Vitamin D During Pregnancy Reduces Pre-Eclampsia

pregnant-ladySeveral studies in different parts of the world have shown that there is a benefit to a baby when the mother takes Vitamin D in excess of the amount in prenatal vitamins.  This shows that there is a benefit to pregnant mothers in reducing the complications of pregnancy.  While the study only looked at a fairly low dose of Vitamin D, probably from cod liver oil and diet, it indicates that supplementation reduced pre-eclampsia by 25%.   Based upon Finish  studies,  I wonder how much less pre-eclampsia would be found if blood levels were raised to 50.   

Vitamin D may reduce pre-eclampsia risk: Study

By Stephen Daniells, 20-Aug-2009

Related topics: Research, Antioxidants, carotenoids, Vitamins & premixes, Maternal & infant health

Increased intakes of vitamin D during pregnancy may reduce the development by about 25 per cent, suggests a study with over 20,000 Norwegian women.

The risk of pre-eclampsia was 27 per cent lower in women who consumed vitamin D supplements with daily doses of 10 to 15 micrograms, compared to women who did not take supplements, according to researchers from the Norwegian Institute of Public Health.

However, a correlation between vitamin D intake and omega-3 fatty acid intake was observed, and the researchers noted that “further research is needed to disentangle the separate effects of these nutrients”.

Pre-eclampsia, affecting two to three per cent of all pregnancies, occurs when a mother’s blood pressure rises to the hypertensive range, and excretion of protein in the urine becomes too high. It is estimated to be responsible for about 60,000 deaths worldwide.

It is not known why some expectant mothers develop pre-eclampsia, although oxidative stress has been proposed to play a part. The role of antioxidants to reduce oxidative stress had been supported by a small clinical trial that linked vitamin C and E intake to fewer biomarkers for pre-eclampsia for predominantly low-risk participants.

However, subsequent studies, including a study published in The New England Journal of Medicine (Vol. 354, pp. 1796-1806) and a Cochrane Systematic Review (2007, Issue 4), found that vitamins C and E had no effects on the risk of pre-eclampsia.

The new study, published in Epidemiology suggests that vitamin D supplementation may reduce the risk of developing the potentially fatal condition.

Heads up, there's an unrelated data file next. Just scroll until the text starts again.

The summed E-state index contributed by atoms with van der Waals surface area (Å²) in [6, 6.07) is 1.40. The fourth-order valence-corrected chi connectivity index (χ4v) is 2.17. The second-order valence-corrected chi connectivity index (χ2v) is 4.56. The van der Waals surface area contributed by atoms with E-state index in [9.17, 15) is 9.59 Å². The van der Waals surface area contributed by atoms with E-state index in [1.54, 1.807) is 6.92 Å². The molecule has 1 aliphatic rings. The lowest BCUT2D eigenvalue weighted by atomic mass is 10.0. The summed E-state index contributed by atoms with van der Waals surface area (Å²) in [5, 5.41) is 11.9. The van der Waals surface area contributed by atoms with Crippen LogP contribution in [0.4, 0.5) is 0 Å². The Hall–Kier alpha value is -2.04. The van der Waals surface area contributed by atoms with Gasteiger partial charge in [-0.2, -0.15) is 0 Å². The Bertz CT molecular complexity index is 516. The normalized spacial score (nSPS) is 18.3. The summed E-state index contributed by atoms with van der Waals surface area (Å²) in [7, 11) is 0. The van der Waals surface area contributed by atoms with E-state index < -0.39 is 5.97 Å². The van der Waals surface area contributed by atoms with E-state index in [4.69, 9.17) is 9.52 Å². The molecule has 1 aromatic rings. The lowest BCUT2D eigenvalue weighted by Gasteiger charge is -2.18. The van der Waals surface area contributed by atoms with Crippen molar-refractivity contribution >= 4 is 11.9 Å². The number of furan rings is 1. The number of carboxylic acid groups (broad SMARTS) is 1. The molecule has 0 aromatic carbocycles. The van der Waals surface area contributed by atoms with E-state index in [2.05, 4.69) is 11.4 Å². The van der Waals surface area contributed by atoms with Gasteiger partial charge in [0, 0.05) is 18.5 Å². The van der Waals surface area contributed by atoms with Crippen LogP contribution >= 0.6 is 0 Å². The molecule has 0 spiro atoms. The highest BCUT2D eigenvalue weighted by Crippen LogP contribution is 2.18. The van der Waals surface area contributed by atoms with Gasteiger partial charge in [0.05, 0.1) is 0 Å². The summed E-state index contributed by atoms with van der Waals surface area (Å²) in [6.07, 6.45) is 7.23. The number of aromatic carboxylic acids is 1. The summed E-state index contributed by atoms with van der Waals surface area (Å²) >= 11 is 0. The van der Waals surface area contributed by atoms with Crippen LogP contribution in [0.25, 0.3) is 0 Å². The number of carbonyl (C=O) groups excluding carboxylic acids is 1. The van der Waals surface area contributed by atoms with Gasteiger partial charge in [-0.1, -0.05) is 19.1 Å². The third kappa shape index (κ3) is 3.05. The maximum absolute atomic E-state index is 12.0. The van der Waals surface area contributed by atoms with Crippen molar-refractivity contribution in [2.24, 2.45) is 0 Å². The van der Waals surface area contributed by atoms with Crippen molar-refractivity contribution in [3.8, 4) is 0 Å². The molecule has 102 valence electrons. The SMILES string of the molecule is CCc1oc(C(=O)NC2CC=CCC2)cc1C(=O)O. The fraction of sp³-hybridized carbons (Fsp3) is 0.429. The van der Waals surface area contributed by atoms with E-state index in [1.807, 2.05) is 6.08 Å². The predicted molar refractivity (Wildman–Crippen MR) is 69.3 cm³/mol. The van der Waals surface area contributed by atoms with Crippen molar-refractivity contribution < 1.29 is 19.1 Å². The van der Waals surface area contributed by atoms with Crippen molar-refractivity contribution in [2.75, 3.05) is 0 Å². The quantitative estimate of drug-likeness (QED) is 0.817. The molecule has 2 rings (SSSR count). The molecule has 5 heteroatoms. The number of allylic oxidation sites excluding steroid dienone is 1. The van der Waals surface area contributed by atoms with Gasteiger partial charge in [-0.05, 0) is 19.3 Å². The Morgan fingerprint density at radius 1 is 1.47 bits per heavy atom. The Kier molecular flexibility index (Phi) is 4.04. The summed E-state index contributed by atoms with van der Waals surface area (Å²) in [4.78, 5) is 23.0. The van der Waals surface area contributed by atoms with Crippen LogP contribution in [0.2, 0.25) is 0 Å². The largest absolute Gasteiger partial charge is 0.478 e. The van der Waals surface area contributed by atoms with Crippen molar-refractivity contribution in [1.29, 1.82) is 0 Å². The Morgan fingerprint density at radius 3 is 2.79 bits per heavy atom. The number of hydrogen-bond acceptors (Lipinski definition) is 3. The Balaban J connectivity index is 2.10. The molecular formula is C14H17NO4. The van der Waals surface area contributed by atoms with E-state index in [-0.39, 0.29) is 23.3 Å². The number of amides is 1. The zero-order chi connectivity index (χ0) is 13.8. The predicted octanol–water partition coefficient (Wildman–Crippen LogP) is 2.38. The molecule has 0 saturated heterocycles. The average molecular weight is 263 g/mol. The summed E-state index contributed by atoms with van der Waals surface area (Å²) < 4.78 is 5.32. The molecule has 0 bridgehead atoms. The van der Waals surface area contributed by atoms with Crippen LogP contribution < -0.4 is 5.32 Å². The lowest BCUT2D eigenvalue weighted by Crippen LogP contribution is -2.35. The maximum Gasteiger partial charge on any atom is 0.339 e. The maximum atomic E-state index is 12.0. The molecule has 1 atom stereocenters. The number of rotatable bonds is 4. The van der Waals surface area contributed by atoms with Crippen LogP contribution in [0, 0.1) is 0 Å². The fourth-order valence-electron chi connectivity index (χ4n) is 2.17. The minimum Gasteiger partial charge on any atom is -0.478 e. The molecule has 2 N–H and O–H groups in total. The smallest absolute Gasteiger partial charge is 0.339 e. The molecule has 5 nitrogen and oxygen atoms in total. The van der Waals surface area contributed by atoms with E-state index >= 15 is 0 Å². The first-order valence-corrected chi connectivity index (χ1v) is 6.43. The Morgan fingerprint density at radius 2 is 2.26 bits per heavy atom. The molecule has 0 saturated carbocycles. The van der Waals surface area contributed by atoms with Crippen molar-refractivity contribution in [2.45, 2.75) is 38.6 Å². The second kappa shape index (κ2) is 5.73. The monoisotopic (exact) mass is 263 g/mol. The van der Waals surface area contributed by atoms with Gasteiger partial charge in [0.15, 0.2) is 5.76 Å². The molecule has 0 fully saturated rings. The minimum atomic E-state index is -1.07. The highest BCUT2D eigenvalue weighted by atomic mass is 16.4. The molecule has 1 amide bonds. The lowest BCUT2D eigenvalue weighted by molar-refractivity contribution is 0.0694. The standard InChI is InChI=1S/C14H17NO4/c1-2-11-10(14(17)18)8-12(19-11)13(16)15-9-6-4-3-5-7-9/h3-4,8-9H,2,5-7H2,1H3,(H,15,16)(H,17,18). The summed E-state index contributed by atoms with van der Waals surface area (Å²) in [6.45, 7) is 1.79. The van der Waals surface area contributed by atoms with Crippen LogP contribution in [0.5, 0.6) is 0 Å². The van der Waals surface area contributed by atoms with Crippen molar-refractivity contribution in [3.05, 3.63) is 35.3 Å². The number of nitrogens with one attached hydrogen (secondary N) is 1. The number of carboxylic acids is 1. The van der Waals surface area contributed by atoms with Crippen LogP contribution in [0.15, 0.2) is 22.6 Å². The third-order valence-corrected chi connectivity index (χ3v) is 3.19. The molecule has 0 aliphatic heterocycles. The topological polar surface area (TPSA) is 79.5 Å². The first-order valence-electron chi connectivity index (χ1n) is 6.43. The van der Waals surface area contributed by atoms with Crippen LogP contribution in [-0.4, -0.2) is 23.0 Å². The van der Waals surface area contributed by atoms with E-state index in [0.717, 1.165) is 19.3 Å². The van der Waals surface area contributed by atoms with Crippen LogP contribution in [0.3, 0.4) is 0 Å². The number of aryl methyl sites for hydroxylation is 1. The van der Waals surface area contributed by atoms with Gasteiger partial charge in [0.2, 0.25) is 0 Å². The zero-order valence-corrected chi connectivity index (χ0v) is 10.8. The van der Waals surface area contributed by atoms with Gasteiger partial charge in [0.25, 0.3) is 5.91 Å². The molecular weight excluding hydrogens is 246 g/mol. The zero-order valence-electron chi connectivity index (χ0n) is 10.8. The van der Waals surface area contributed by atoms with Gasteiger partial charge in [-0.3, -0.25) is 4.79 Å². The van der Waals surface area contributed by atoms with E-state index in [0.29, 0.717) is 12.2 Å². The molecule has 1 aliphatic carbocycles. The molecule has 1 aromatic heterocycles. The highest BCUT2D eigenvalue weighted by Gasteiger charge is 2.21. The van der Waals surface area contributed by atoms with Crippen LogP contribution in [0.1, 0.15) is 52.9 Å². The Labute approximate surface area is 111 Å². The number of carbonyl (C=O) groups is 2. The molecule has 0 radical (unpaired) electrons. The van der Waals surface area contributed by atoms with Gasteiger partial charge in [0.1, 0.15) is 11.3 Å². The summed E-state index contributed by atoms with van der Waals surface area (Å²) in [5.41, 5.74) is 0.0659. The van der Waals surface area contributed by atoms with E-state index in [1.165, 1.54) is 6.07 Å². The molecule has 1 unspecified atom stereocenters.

Led by Helle Margrete Meltzer, the researchers examined the relationship between vitamin D intakes during pregnancy and the risk of pre-eclampsia in 23,423 would-be first time mothers participating in the Norwegian Mother and Child Cohort Study.

The women answered a general health questionnaire at the fifteenth week of pregnancy and again at the thirtieth week, while a food frequency questionnaire was administered at week 22.

According to the Norwegian findings, women with a daily intake of between 15 and 20 micrograms of vitamin D from diet and supplements had a 24 per cent lower risk of developing pre-eclampsia compared to women who consumed less than 5 micrograms per day.

The overriding benefits were observed for vitamin D from supplements, with a daily dose of 10 to 15 micrograms linked to a 27 per cent reduction, compared to women who did not take supplements.

“These findings are consistent with other reports of a protective effect of vitamin D on pre-eclampsia development,” wrote Meltzer and her co-workers.

“However, because vitamin D intake is highly correlated with the intake of long chain omega-3 fatty acids in the Norwegian diet, further research is needed to disentangle the separate effects of these nutrients,” they concluded.

Source: Epidemiology
September 2009, Volume 20, Issue 5, Pages 720-726, doi: 10.1097/EDE.0b013e3181a70f08
“Vitamin D Supplementation and Reduced Risk of Preeclampsia in Nulliparous Women”
Authors: M. Haugen, A.L. Brantsaeter, L. Trogstad, J. Alexander, C. Roth, P. Magnus, H.M. Meltzer

See Related Posts:

Vitamin D Regulates the Immune System

Nursing Mothers, Infants and Vitamin D

How to Get Vitamin D from the Sun

And More On Vitamin D

Vitamin D Prevents Cancer, Type 1 Diabetes, MS, Heart Attack and Pain

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8 thoughts on “Vitamin D During Pregnancy Reduces Pre-Eclampsia”

  1. Low vitamin D is also a significant risk factor for primary cesarean section delivery. It has been suggested that pregnant and nursing women require 4000-6000 IU/day of vitamin D,5 which is higher than 2000-4000 IU/day now considered required for the general population based on emerging scientific findings.

    1. As long as your blood levels are under 200ng/ml, which is very hard to do, you will be fine. People with sarcoidosis or hyperparathyroidism can’t take it, but you would know if you had that. The one toxicity case I have seen in the literature involved a Florida doctor who had been inadvertently given undiluted D and was taking 1 million iu/day. A month of sunscreen, no D3 and a diuretic, and he was fine with no permanent damage.

  2. Vitamin B12 has been proven to reduce the risk of both heart attacks and stroke. There are many reasons besides this, though, why B12 is such an important vitamin to include in your daily diet regimen to help maintain overall good health, vitamin plays an important rols in our daily life.

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